Of course, this has been great to observe, but also a bit stressful. Until this week, there was every chance that he would connect with a wall, a chair or the floor at any moment. Thankfully, he seems to have gotten a better sense of balance and I can sort of leave him to explore from about 4 feet away, rather than having to hover constantly like a traffic helicopter. Unfortunately, he shows no fear. He launches himself from pillar to post, without thought of what might happen if he misses. Mostly I'm there to catch him, but I often catch him deliberately late, so that he will hopefully get a sense of wrongness about random body flinging. 

But perhaps the fearlessness is fortunate for him. He's progressing fast. Not at all bad for an 8.5 month old. I'm a proud mommy. Of course, ask him to wave bye-bye and he stares at me as if I've gone mad.

Baby-boy's personality seems particular. He has a small amount of separation anxiety. But it seems not with everyone. Or, perhaps, he got over it super quickly. It might have been all the travel that temporarily threw him off. We also joined a baby gym (I know, I know, Western mother). He loves the free-range stuff, but he is really not into all the singing and clapping and rattle shaking. He complains and pushes against me as if to say that the music is too loud and can we go do something else now. Maybe he takes after his mom's dislike of large crowds and loud spaces, and his dad's anti-group-ness in general.

The nights. Yes, well. By now, I hate it when people ask me if he's "sleeping through the night yet?". There seems to be some myth that babies sleep 12 hours at night, like little angels, and then wake up sunny and bright. Perfect. Of course, no human being is perfect, and aiming for perfection is pointless. In scientific studies (yes, I read them, LOTS of them), "sleeping through the night" is defined as 5 solid hours. Baby-boy does this. From 7pm to midnight. The part of the night when I'm usually awake. After that, it's a progressively shorter period of wakings. Or, sometimes just a random pattern: the night starts with a 4 hour stretch, followed by 3, then by 4 (a good night!); or perhaps 3 hours, followed by 1, then 2, then 1, then 1.5, etc (a bad night). 

Mostly, he wakes only for a few moments. The moment I provide comfort in the form of his pacifier, he's instantly asleep. Even right now, when I suspect he's going through a 9-month sleep regression period. I find him crying and rocking on all fours, while still seemingly asleep. I pop in a suce and wham, he face plants into the mattress and goes back to sleep. 

Unlike "sleep problem" babies (as defined in all those stupid books I've read), baby-boy has absolutely no trouble falling asleep. And even the "staying asleep" isn't really an issue, since it takes less than 5 seconds usually to get him to go back. It's just that I've got to get up for those 5 seconds to night-time-parent him.

I'm fervently against any kind of sleep training that requires him to cry-it-out. From the beginning I was uncomfortable with this notion. We once tried to wean him off his pacifier that way. I lasted 20 minutes, during which time, his cries went from mild complaints to an absolute shit-fit. To the point where I thought he was going to do his brain some damage, and I was going to leave him with permanent emotional scars. That was the last time I considered any kind of crying-it-out. When he's old enough to understand will be soon enough to wean him off a pacifier (that, by the way, he only uses to help him get to sleep and then spits out).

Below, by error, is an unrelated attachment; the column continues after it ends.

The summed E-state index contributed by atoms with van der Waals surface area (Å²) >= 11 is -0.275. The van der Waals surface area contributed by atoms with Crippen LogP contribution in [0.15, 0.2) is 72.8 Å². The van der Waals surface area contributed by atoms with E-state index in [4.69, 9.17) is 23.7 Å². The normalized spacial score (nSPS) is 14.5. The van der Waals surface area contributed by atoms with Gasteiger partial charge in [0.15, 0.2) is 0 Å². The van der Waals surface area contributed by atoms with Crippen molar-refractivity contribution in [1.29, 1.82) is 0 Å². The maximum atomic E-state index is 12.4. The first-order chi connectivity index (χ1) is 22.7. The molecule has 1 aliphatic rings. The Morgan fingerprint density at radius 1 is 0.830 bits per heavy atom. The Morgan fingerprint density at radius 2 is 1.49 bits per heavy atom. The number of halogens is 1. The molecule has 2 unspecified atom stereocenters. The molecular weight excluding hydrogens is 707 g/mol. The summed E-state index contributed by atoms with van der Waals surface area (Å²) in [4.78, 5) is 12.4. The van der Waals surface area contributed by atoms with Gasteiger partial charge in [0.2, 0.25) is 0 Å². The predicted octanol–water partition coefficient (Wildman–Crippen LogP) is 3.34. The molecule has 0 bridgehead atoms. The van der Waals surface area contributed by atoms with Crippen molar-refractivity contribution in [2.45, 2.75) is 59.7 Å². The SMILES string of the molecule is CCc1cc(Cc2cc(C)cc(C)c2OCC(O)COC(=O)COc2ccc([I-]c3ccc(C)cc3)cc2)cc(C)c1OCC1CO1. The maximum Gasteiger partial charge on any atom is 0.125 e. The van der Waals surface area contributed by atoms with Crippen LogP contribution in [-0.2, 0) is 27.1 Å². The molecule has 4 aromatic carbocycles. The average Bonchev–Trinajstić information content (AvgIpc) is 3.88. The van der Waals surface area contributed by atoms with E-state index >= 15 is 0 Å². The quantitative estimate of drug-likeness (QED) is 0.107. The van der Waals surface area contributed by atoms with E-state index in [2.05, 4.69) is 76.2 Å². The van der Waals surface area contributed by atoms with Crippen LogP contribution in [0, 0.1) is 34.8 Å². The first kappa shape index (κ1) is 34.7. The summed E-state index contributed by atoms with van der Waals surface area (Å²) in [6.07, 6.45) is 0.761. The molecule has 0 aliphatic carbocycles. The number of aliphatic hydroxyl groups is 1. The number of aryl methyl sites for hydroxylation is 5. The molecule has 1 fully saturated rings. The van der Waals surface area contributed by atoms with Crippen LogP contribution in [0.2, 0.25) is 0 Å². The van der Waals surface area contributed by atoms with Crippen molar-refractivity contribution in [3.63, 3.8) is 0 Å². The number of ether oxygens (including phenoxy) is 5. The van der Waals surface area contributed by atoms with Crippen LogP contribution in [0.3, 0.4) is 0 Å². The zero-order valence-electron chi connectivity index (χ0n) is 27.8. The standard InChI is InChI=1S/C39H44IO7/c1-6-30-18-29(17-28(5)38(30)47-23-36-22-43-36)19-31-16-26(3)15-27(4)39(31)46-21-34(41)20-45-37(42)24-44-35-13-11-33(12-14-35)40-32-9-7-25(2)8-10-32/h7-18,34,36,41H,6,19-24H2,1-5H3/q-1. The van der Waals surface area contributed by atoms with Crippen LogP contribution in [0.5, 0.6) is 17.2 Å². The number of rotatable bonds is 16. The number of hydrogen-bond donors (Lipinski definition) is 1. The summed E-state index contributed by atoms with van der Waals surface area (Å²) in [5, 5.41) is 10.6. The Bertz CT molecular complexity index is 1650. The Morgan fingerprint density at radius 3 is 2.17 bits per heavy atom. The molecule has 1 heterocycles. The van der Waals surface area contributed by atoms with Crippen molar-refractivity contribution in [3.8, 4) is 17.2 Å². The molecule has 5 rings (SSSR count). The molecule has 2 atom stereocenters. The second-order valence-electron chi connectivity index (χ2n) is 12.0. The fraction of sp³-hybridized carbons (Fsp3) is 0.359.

So while I was on vacation in Europe, I looked for books that didn't involve crying-it-out. I found two. A well-known one by Dr. Sears (Nighttime Parenting), and one by a less well known Australian woman named Pinky McKay (Sleeping Like a Baby). Both talk about how unrealistic it is to expect babies to sleep 12 hour stretches. Especially breast-fed babies who digest their meals at least twice as fast as bottle fed babies. Both also talk about how the "controlled crying" method is really not good for babies: it breaks an important bond of trust and comfort, causing many long-term problems later on, in the favor for a short term fix for the parent - not the baby necessarily ... it's normal for babies to wake every 90 minutes as a natural part of the sleep cycle.

Long story short. Their advice is basically to manage your nights and "parent" your way through them as you would your days. So I've mentally and emotionally accepted that this will be the way things are for a while. Of course, I try different things to help him learn to sleep a little longer, so long as it doesn't stress him out. I now use a rain sound (thanks to a gift from a friend), and this seems to help him go to sleep very quickly, and is also helping him stay asleep longer for naps. As an added bonus, the near-white-noise (via the baby monitor) is also helpful me to go to sleep! 

So here I am. Somewhat sleep deprived and exhausted, but coping by taking naps when the baby naps. Having gotten zero work done in weeks, because of a super-active baby who has learned to sit, crawl, stand up and cruise all within a 3 week time span. And having bought a house, that we need to move into next week. That means lots of packing (I started 10 days ago and still have a fair way to go). And lots of selling and clearing out of stuff. And lots of paperwork. A perfect time for the immigration people to contact us and let us know it's time to do our medical checks and fill in more paperwork. And for journal deadline to revise one of my papers. And for a new Masters student to be brought under my wing. Etc.

When it rains, it pours. Or should I say when it snows, it storms. So please forgive my lack of blogging. I'll try to be a bit more regular.